Within the canon of European photography books it would be difficult to find one more famous, revered and influential as Henri Cartier-Bresson’s The Decisive Moment, wrote Jeffrey Ladd in Time LightBox, in a feature on Steidl’s new edition of this ultimate photobook classic. Originally published in 1952, this collection of Cartier-Bresson’s best work from his early years was embellished with a collage cover by Henri Matisse. The book has since influenced generations of photographers, while its English title defined the notion of the famous peak in which all elements in the photographic frame accumulate to form the perfect image―not the moment of the height of the action, necessarily, but the formal, visual peak. This new publication―the first and only reprint since the original 1952 edition―is a meticulous facsimile of the original book that launched the artist to international fame, with an additional booklet on the history of The Decisive Moment by Centre Pompidou curator Clément Chéroux.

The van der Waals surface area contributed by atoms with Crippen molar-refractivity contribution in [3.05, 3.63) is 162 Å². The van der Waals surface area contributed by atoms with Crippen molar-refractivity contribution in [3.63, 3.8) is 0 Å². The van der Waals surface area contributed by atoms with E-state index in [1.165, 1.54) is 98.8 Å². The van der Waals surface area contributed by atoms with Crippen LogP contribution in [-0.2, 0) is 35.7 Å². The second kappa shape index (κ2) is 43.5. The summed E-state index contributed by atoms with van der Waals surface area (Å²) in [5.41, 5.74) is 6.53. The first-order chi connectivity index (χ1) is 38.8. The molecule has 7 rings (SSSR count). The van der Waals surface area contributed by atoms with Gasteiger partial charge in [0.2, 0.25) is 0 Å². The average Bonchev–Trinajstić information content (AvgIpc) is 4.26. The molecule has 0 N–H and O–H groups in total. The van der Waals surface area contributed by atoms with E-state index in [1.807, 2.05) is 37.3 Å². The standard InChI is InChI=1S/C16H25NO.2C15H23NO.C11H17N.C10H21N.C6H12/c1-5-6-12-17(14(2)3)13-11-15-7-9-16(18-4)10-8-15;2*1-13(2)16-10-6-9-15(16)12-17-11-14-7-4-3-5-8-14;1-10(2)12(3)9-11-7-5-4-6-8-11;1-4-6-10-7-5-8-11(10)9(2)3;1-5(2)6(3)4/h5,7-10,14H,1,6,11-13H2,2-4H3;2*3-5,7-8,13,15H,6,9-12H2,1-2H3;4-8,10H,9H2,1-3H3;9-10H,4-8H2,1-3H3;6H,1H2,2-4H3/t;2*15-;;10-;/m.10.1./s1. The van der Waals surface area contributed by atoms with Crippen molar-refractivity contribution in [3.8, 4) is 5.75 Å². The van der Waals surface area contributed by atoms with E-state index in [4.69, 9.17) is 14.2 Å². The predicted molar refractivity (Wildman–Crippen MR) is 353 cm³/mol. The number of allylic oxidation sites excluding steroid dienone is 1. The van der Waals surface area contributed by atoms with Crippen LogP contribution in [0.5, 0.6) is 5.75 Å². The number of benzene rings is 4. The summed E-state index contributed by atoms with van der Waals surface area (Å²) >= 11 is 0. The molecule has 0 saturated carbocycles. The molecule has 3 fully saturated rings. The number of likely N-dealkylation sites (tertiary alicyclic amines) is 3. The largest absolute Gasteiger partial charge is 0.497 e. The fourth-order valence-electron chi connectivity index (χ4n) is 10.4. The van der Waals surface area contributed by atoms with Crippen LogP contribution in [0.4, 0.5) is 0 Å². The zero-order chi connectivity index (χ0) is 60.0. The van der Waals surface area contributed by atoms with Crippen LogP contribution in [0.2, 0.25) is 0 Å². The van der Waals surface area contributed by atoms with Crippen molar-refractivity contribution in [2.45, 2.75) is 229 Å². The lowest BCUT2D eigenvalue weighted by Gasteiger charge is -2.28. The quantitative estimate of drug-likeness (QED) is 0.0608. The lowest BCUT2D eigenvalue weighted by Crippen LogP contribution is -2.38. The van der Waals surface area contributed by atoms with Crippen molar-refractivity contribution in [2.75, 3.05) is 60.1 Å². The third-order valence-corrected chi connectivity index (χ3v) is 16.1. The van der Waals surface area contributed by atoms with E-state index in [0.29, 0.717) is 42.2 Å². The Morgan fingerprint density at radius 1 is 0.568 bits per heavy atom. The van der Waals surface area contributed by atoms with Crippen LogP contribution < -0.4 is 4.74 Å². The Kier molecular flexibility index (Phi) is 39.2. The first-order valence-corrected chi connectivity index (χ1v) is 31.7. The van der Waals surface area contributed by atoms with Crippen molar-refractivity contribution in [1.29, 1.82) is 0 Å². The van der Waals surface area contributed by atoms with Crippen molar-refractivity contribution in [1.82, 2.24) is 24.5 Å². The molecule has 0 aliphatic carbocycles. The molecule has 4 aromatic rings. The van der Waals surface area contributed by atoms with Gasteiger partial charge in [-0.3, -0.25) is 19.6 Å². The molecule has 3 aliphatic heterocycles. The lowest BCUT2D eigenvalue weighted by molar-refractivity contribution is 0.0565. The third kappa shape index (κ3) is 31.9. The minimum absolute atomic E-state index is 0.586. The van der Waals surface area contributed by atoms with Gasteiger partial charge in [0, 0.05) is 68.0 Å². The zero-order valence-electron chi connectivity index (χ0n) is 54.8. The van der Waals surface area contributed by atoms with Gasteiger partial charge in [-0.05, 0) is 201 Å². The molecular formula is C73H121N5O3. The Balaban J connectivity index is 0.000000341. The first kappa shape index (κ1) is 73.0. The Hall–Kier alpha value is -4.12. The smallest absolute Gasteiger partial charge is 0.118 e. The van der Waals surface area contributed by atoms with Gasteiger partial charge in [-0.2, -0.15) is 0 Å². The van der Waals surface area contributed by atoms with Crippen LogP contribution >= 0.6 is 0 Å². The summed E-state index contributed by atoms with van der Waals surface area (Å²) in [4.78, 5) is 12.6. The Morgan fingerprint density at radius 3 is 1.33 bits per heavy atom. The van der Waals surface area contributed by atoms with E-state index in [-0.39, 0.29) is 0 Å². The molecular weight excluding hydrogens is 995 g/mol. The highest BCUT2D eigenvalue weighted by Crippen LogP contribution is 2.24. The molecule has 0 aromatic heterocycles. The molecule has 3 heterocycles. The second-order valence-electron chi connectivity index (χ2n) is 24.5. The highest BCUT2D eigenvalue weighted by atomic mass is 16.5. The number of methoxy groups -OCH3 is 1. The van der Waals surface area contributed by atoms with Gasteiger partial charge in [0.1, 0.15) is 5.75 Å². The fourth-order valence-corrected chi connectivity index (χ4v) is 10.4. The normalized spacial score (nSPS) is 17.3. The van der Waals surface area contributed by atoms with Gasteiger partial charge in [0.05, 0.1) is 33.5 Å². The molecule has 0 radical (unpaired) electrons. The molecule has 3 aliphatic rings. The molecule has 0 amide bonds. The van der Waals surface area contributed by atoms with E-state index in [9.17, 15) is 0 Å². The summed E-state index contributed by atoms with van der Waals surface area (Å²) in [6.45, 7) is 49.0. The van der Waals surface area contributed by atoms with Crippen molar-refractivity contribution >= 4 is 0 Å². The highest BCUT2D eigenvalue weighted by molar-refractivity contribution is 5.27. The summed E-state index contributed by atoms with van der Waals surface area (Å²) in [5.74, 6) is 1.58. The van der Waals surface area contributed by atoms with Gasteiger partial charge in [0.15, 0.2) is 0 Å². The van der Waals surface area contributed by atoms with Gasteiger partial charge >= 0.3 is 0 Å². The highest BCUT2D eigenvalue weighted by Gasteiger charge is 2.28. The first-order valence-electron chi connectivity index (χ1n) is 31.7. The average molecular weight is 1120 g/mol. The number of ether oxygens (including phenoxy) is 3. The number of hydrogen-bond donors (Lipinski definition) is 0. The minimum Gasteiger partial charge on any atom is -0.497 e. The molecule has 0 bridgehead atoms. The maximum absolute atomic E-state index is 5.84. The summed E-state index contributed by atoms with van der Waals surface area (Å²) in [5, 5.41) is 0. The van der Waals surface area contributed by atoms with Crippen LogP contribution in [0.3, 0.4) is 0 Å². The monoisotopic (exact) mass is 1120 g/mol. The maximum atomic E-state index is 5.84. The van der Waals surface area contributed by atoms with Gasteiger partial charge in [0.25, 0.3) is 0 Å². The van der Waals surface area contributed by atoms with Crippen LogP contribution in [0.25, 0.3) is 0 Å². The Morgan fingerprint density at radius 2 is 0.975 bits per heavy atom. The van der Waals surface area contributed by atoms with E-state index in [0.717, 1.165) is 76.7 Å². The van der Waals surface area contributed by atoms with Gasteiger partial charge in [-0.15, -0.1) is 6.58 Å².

Henri Cartier-Bresson (1908–2004) was born in Chantelou-en-Brie, France. He initially studied painting and began photographing in the 1930s. Cartier-Bresson cofounded Magnum in 1947. In the late 1960s he returned to his original passion, drawing. In 2003 Cartier-Bresson established the Fondation Henri Cartier-Bresson in Paris, one year before his death.